Heavy hitters were up to bat last week in another inning of the Middle East peace process ballgame taking place at Shepherdstown, W. Va. First up was Ehud Barak, the Israeli Prime Minister who upon election less than a year ago promised a comprehensive Middle East peace within 15 months.
Next was Farouk el-Shara, the Syrian Foreign Minister, pinch-hitting for his boss, Syrian President Hafiz el-Assad. One of Assad's claims to fame is bulldozing the entire town of Hama in 1982 to quell the insurrection of the Muslim Brotherhood.
And the final person to step up to the plate, although in a somewhat supporting role, was President Bill Clinton. He was again playing host to this game in hopes that a Syrian-Israeli peace deal, the last step to peace between Israel and all of its immediate neighbors (as Lebanon will most likely follow Syria's lead) will allow him to leave office with his name immortalized in diplomatic history.
The West Virginia meeting was the first installment of perhaps many more peace talks. So, what is this new round going to accomplish?
The stubbornness of the former Israeli Prime Minister Benjamin Netanyahu led to a breakdown between Syrian-Israeli peace talks a while ago. Barak, the most decorated general in Israeli history, is attempting to pick up where he left off to get a deal signed to ensure Israeli security and begin diplomatic ties.
Assad, who is ailing and grooming his son Bashar to succeed him, is asking for nothing less than the entire Golan Heights, which Israel captured in 1967 and recaptured in 1973.
The problems present here are numerous. They primarily center around land, security, water and, in my opinion, the intentions of the leaders. The Golan Heights, as its name implies, offers a full view of the area surrounding it and is possibly one of the most strategic areas that Israel possesses. In addition, it is home to a number of settlers who are none too pleased about the prospect of having to leave their homes.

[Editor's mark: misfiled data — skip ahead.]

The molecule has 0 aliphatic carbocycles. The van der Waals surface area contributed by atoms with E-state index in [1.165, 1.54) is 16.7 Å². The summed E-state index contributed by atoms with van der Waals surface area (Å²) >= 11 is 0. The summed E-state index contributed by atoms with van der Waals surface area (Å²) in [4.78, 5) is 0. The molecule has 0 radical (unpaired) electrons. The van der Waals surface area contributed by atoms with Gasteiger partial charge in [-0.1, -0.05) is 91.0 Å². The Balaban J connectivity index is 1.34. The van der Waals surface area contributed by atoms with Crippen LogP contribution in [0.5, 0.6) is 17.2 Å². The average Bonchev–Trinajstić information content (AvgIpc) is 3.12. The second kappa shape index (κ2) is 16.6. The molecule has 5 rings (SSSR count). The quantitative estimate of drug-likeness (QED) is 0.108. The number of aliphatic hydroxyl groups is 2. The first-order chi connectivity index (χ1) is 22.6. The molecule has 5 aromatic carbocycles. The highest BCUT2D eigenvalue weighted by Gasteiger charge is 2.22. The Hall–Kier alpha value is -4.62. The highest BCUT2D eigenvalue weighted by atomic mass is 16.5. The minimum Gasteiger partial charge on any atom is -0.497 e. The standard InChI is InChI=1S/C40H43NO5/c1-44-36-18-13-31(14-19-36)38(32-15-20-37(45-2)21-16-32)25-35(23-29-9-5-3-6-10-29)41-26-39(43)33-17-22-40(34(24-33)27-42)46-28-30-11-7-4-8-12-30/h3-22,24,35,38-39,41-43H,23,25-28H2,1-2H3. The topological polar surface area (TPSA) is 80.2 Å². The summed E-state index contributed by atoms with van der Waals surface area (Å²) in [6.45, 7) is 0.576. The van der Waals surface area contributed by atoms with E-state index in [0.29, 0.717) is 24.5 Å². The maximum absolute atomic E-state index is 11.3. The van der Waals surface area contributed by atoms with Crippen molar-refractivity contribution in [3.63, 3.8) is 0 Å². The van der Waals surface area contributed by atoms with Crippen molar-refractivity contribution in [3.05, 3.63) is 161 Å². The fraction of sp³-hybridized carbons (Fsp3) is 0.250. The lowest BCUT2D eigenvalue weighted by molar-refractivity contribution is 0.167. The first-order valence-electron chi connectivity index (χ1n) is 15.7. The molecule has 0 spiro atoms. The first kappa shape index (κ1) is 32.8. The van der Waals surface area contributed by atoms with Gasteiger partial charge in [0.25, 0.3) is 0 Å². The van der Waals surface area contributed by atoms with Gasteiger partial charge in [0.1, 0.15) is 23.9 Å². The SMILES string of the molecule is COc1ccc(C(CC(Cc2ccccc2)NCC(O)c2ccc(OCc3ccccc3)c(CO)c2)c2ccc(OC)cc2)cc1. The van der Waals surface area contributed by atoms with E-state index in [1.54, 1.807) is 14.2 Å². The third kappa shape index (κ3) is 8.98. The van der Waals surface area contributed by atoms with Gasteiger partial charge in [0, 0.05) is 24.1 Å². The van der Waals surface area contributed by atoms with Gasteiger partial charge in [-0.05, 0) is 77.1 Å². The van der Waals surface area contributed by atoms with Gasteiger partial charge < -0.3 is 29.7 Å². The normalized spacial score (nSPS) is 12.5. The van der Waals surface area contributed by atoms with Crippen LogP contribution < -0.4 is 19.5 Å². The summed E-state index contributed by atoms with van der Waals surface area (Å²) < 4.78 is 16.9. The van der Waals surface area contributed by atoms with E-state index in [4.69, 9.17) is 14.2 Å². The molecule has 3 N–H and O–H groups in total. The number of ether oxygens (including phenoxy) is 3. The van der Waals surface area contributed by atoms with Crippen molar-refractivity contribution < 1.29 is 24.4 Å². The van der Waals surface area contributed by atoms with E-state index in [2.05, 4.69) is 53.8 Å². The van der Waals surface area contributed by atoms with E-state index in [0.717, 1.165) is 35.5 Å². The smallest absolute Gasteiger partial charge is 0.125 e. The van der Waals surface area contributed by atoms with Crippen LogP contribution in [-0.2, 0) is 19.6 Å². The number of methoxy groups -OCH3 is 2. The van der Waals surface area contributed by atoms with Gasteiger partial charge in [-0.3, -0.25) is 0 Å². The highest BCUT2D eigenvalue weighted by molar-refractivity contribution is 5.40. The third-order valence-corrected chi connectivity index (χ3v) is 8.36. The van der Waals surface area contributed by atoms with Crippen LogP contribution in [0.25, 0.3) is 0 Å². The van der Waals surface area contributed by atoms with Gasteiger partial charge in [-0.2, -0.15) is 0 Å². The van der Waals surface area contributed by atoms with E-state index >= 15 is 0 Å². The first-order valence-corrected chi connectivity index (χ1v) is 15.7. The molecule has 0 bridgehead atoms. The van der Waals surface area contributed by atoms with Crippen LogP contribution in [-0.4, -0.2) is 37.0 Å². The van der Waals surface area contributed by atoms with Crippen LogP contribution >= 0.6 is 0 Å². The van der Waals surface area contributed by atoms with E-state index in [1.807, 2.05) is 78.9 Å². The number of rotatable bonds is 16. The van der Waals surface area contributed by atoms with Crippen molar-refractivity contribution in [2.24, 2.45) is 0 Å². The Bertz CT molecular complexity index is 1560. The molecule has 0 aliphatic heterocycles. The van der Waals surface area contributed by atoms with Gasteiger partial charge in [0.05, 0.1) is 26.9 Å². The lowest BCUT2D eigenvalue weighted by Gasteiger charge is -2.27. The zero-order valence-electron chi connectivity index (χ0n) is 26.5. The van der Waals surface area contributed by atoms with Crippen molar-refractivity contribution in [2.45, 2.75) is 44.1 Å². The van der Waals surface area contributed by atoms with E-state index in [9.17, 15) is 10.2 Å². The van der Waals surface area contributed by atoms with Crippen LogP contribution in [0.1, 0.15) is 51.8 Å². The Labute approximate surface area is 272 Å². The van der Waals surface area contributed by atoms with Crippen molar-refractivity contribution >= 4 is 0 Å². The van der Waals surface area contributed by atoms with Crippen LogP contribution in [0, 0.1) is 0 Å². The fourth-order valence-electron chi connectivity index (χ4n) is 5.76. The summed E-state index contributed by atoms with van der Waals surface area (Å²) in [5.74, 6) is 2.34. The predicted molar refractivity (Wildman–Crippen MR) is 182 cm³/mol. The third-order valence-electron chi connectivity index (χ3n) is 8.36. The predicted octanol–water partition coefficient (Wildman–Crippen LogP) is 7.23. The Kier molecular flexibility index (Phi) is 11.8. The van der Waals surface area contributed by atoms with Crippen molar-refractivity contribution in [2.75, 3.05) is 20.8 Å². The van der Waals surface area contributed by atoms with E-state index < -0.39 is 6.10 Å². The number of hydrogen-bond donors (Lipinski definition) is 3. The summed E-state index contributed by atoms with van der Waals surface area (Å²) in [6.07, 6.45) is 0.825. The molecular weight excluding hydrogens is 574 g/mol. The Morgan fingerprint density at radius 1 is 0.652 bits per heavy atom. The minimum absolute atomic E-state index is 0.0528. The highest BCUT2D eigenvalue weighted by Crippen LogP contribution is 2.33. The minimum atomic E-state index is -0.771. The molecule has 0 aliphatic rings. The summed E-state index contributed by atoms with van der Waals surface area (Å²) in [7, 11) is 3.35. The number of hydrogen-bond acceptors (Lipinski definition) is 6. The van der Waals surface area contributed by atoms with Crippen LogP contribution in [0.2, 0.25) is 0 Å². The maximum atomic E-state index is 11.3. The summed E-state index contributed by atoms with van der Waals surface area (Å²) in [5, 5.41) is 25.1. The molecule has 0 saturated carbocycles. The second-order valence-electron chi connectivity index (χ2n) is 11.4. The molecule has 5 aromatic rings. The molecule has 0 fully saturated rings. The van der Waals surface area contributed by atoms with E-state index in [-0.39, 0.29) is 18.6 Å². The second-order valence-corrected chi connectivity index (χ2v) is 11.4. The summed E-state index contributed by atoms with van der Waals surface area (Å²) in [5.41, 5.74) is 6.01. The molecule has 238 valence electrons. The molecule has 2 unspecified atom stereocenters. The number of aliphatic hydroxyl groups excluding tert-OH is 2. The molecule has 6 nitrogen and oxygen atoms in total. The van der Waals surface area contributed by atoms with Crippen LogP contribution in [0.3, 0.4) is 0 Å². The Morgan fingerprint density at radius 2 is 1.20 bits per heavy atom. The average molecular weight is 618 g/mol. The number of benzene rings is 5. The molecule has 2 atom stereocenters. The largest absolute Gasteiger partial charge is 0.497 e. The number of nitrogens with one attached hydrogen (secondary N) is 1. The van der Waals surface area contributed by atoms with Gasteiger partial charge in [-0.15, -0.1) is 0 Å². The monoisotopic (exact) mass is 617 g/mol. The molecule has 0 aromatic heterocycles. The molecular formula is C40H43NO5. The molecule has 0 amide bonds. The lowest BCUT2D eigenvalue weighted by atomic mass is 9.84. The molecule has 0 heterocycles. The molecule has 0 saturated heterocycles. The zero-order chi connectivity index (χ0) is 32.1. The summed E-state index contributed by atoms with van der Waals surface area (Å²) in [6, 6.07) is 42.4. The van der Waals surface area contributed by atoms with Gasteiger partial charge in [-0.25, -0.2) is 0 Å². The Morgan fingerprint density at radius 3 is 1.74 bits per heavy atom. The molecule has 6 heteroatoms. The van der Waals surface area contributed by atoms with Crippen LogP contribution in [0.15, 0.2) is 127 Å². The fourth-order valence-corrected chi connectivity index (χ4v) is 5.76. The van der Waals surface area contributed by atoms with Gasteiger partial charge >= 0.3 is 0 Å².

Perhaps more important, however, is the issue of water. The Golan Heights runs right up to the border of the Sea of Galilee, one of Israel's primary sources of water. Additionally, the Jordan River runs right through the Heights, and one of the issues on the table is control of this most valuable Middle East resource.
Will Syria, which controls the headwaters of the Jordan River, be equitable in its distribution of water both to its own water-parched country as well as to Israel? The situation is even more dire for Syria as it stands to lose even more water to the damming of the Euphrates River by its upstream neighbor, Turkey.
Most important, however, are the intentions of each of the countries involved. Israel would love nothing more than to be at peace with its northern neighbor, to not carry back the bodies of soldiers killed in southern Lebanon or be constantly on alert for Katyusha rocket attacks on Golan Heights settlements. And just like Clinton, Barak would love a comprehensive peace plan during his tenure.
What's in it for Syria? An economic relationship with Israel and the U.S. and U.S. foreign aid, but another factor bothers me. Syria has always believed in a "Greater Syria," Esh-Sham, which encompasses all countries in its orbit – Jordan, Israel and Lebanon. In addition, Syria has been one of the most vociferous opponents of peace with Israel. It denounced Egypt during the 1979 Camp David agreements, as well as Jordan during the 1994 peace agreement. Syria – until recently – has always prided itself on never backing down from its stance of not recognizing Israel and championing Arab unity in this matter.
I am very much in favor of peace in the Middle East, but given Syria's less-than-stellar record visa-vis Israel, its critical water shortage and the wild-card of Assad's successor, it seems like a very risky proposition. Seth Wikas, a columnist from Beachwood, Ohio, is a Near Eastern studies major. He can be reached at email@example.com.